Disasters & Accidents

Aid flows in for those affected in cargo ship disaster in Sri Lanka

Colombo, Jun 11 (EFE).- The United States Embassy in Sri Lanka announced Friday a financial aid of $100,000 for those affected by the sinking of a ship loaded with chemicals off the coast of the island country.

This amount will be funded through the United States Agency for International Development (USAID), and comes in addition to the aid that will be provided by the country’s government.

The Singapore-registered X-Press Pearl vessel last week caught fire and subsequently sank off the western coast of Sri Lanka, severely impacting the livelihood of the fishing communities in the region, while also causing fears of an ecological catastrophe.

“The United States is committed to helping mitigate environmental impacts from the MV X-Press Pearl fire,” the US Embassy’s Chargé d’affaires Martin Kelly in the press release.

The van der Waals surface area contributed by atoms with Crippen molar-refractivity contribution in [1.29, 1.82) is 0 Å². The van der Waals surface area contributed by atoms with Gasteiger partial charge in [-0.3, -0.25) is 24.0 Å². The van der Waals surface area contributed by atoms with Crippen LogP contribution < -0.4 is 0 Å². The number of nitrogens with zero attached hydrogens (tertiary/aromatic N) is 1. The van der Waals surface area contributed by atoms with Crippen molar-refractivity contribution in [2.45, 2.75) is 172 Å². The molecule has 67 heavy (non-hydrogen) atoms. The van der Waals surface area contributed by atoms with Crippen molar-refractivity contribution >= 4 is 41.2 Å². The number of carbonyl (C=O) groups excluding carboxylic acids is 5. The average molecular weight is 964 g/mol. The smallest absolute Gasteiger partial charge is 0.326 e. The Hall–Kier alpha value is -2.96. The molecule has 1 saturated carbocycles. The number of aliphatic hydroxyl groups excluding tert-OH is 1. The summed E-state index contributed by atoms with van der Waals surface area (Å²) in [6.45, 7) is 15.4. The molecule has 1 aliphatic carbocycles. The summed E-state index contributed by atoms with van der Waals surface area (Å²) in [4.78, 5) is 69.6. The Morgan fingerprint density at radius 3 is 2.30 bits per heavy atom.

“Ever since the ship caught fire, we can’t sell our fish. We don’t have an income and it is very hard to continue to live this way,” SM Wasantha, 29, who works in a fish market near Colombo told EFE.

Kelly underlined that the amount allocated by the US “will support livelihoods and enable fisherfolk and their families to cope with the developing situation.”

Meanwhile, the government of Sri Lanka has pledged to compensate the affected families with 5,000 Sri Lankan rupees (about $25).

The X-press Pearl, carrying about 1,500 containers loaded with nitric acid and other chemicals, caught fire on May 20 and sank last week after burning for days causing fears of possible oil spill.

The Sri Lankan authorities, who have been examining the area for days for fear of a spill, believe that most of the oil and other hazardous chemicals evaporated or burned during the fire.

However, they have opened an investigation into the sudden death of several marine species following the sinking of the ship.

In September last year, the MT New Diamond, carrying 270,000 metric tonnes of crude oil, also caught fire in Sri Lankan waters. EFE


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